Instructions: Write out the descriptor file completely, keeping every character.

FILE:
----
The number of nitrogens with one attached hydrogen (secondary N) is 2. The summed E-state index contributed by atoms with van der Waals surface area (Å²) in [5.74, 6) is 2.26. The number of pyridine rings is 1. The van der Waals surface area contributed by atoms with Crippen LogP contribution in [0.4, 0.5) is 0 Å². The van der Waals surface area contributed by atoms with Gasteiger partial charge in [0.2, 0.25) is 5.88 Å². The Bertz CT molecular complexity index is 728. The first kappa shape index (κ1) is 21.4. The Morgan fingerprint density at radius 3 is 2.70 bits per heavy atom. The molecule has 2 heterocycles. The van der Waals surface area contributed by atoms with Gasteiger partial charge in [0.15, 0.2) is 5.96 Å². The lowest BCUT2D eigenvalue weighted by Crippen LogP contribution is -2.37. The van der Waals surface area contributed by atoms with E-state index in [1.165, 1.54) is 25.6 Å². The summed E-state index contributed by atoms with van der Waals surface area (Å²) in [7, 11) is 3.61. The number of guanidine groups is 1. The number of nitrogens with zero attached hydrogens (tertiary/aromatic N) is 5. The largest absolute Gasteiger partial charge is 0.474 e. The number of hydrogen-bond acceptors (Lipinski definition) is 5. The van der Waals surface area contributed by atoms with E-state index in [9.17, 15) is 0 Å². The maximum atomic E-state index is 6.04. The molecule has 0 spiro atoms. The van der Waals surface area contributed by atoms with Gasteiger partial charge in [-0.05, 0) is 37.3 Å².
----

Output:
The number of nitrogens with one attached hydrogen (secondary N) is 2. The summed E-state index contributed by atoms with van der Waals surface area (Å²) in [5.74, 6) is 2.26. The number of pyridine rings is 1. The van der Waals surface area contributed by atoms with Crippen LogP contribution in [0.4, 0.5) is 0 Å². The van der Waals surface area contributed by atoms with Gasteiger partial charge in [0.2, 0.25) is 5.88 Å². The Bertz CT molecular complexity index is 728. The first kappa shape index (κ1) is 21.4. The Morgan fingerprint density at radius 3 is 2.70 bits per heavy atom. The molecule has 2 heterocycles. The van der Waals surface area contributed by atoms with Gasteiger partial charge in [0.15, 0.2) is 5.96 Å². The lowest BCUT2D eigenvalue weighted by Crippen LogP contribution is -2.37. The van der Waals surface area contributed by atoms with E-state index in [1.165, 1.54) is 25.6 Å². The summed E-state index contributed by atoms with van der Waals surface area (Å²) in [7, 11) is 3.61. The number of guanidine groups is 1. The number of nitrogens with zero attached hydrogens (tertiary/aromatic N) is 5. The largest absolute Gasteiger partial charge is 0.474 e. The number of hydrogen-bond acceptors (Lipinski definition) is 5. The van der Waals surface area contributed by atoms with E-state index in [9.17, 15) is 0 Å². The maximum atomic E-state index is 6.04. The molecule has 0 spiro atoms. The van der Waals surface area contributed by atoms with Gasteiger partial charge in [-0.05, 0) is 37.3 Å².